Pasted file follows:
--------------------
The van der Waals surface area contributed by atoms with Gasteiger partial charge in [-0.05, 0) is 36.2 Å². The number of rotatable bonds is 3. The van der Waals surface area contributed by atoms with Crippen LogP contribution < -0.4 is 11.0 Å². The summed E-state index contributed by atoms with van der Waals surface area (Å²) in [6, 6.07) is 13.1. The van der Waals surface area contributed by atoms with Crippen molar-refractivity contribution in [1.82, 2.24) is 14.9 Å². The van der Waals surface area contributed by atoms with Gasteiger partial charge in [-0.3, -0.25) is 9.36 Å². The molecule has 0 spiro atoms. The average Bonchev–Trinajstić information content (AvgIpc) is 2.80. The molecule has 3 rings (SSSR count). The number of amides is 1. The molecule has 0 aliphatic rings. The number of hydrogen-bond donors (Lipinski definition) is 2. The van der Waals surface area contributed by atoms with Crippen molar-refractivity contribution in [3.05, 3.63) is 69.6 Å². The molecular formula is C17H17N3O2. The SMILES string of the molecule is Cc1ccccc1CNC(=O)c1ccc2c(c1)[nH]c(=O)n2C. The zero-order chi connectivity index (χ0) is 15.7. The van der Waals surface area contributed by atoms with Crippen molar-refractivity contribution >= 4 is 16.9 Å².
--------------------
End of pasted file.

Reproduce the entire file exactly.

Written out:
The van der Waals surface area contributed by atoms with Gasteiger partial charge in [-0.05, 0) is 36.2 Å². The number of rotatable bonds is 3. The van der Waals surface area contributed by atoms with Crippen LogP contribution < -0.4 is 11.0 Å². The summed E-state index contributed by atoms with van der Waals surface area (Å²) in [6, 6.07) is 13.1. The van der Waals surface area contributed by atoms with Crippen molar-refractivity contribution in [1.82, 2.24) is 14.9 Å². The van der Waals surface area contributed by atoms with Gasteiger partial charge in [-0.3, -0.25) is 9.36 Å². The molecule has 0 spiro atoms. The average Bonchev–Trinajstić information content (AvgIpc) is 2.80. The molecule has 3 rings (SSSR count). The number of amides is 1. The molecule has 0 aliphatic rings. The number of hydrogen-bond donors (Lipinski definition) is 2. The van der Waals surface area contributed by atoms with Crippen molar-refractivity contribution in [3.05, 3.63) is 69.6 Å². The molecular formula is C17H17N3O2. The SMILES string of the molecule is Cc1ccccc1CNC(=O)c1ccc2c(c1)[nH]c(=O)n2C. The zero-order chi connectivity index (χ0) is 15.7. The van der Waals surface area contributed by atoms with Crippen molar-refractivity contribution >= 4 is 16.9 Å².